I previously posted about Senate Bill 8 here. The bill was a response to the Department of Education’s and the Attorney General’s jihad against the Town of Croydon’s policy of using tax revenues to send some of its public school students to private schools in other school districts.
While well-intentioned, as I explained here, Croydon’s policy was not authorized under State law and a legislative fix was needed.
Senate Bill 8 was intended to be that legislative fix. However, the State’s attorney general and certain RINOs in the New Hampshire House amended Senate Bill 8 to expressly discriminate against religious schools. Continue reading
I previously posted about Governor Sunna’s nomination of Bobbie Hantz Marconi to the New Hampshire Supreme Court here and here. In brief, I was of the opinion that Sununu was playing identity-politics along the lines President George W. Bush played when he nominated Harriet Miers to the United States Supreme Court because Marconi has no experience in or interest in constitutional law.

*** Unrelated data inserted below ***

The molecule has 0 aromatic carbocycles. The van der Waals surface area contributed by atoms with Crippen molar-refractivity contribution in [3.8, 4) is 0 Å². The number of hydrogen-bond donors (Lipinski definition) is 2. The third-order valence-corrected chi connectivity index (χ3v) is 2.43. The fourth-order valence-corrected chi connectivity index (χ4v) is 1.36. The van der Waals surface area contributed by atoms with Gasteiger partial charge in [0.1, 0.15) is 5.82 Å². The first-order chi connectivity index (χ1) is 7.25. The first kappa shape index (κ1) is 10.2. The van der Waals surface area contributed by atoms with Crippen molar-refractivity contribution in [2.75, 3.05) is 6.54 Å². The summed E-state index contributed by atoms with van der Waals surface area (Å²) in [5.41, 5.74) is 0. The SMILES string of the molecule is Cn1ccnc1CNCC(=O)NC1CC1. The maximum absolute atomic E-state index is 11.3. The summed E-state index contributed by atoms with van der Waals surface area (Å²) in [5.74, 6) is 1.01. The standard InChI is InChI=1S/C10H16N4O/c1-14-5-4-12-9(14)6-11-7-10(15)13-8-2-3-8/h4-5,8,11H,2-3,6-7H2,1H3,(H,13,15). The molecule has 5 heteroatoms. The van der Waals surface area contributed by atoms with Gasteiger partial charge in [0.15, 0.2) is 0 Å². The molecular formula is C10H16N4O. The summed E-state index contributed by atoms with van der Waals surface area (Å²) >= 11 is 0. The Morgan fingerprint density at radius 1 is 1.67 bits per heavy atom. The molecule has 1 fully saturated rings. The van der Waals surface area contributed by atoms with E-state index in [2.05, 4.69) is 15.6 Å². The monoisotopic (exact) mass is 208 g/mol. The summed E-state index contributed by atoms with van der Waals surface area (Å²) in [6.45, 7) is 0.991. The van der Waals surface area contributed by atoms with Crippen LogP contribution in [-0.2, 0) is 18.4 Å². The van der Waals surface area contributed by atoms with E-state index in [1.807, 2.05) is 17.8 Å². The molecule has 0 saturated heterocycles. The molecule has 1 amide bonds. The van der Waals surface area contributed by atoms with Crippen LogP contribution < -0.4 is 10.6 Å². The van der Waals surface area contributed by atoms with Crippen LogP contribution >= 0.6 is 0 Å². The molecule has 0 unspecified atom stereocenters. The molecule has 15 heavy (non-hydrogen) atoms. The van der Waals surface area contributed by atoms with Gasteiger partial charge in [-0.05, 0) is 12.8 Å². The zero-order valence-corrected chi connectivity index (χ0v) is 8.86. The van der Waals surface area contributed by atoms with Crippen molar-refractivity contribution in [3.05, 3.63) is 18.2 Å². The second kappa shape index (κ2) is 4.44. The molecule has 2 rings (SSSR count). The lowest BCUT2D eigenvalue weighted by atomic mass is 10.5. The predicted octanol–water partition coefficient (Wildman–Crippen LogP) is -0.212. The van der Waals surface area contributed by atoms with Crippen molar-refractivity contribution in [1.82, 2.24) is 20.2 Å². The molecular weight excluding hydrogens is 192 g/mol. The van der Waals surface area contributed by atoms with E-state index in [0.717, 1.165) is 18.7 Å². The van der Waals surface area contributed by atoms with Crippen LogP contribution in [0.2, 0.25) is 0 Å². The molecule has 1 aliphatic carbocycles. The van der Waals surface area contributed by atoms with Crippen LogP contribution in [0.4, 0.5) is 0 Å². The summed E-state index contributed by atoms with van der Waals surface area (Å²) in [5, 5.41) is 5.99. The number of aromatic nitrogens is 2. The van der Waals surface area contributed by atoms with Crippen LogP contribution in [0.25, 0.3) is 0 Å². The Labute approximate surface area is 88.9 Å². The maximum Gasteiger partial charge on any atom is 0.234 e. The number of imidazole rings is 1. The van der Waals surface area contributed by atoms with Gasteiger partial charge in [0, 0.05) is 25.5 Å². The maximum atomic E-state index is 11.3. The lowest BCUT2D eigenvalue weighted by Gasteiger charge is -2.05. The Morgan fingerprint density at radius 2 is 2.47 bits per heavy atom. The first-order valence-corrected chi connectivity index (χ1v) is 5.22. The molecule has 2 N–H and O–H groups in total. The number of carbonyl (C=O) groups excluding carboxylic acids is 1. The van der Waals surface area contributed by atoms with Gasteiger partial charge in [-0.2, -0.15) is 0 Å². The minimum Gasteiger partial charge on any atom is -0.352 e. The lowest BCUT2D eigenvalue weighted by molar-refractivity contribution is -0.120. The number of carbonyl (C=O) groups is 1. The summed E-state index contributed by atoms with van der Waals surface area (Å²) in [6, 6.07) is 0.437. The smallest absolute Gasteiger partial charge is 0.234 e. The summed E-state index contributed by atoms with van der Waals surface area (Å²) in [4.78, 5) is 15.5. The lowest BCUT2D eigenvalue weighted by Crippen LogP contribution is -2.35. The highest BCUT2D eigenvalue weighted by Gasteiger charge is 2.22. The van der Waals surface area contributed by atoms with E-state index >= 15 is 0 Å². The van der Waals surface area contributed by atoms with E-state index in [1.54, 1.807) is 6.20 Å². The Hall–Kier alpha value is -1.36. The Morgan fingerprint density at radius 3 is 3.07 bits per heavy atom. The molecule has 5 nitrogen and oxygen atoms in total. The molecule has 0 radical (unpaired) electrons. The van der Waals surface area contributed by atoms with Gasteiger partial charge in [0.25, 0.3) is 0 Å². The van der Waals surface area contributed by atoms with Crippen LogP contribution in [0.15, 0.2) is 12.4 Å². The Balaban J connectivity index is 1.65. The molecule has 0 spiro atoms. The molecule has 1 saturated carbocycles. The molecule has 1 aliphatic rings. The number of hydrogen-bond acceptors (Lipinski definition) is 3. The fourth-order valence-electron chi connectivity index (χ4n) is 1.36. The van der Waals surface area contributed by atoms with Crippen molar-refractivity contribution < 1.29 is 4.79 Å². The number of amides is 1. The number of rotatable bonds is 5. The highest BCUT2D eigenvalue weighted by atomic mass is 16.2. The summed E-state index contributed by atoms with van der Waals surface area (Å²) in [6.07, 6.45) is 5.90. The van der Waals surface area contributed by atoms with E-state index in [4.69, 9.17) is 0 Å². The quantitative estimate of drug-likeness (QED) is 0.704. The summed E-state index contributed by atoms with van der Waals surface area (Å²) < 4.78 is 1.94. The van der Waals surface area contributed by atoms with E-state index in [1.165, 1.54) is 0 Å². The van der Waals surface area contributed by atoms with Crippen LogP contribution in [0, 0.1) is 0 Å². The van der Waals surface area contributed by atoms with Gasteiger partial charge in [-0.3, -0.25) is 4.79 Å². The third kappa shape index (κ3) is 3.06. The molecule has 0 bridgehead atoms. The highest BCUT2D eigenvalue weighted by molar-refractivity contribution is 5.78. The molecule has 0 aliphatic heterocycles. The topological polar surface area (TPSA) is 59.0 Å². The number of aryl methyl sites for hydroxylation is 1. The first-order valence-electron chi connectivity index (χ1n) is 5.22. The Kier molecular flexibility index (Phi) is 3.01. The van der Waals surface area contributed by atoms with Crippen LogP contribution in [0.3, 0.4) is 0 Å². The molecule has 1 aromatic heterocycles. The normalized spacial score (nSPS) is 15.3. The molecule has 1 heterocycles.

I truly hate to say I told you so, given how rare and crucial supreme court appointments are, but I told you so. Continue reading
I previously posted about Governor Sununu’s nomination of Bobbie Hantz Marconi to the New Hampshire Supreme Court, likening it to President George W. Bush’s nomination of Harriet Miers.
The Executive Council, which must confirm the nomination, will hold a “public hearing” on the nomination. Unlike hearings before the United States Senate, where a finite number of witnesses are called by each Party, the “public hearing” held by the Executive Council allows any member of the public to speak.
This makes hearings on judicial nominees before the Executive Council essentially a farce. Judges should not be nominated based on their popularity with the public, but based upon criteria I discussed in a prior post: (1) Judicial Philosophy (2) Intellectual capacity (3) Experience (4) Integrity and (5) Demeanor.
Here are two questions the GOP Executive Councilors should ask the nominee, but probably won’t. Continue reading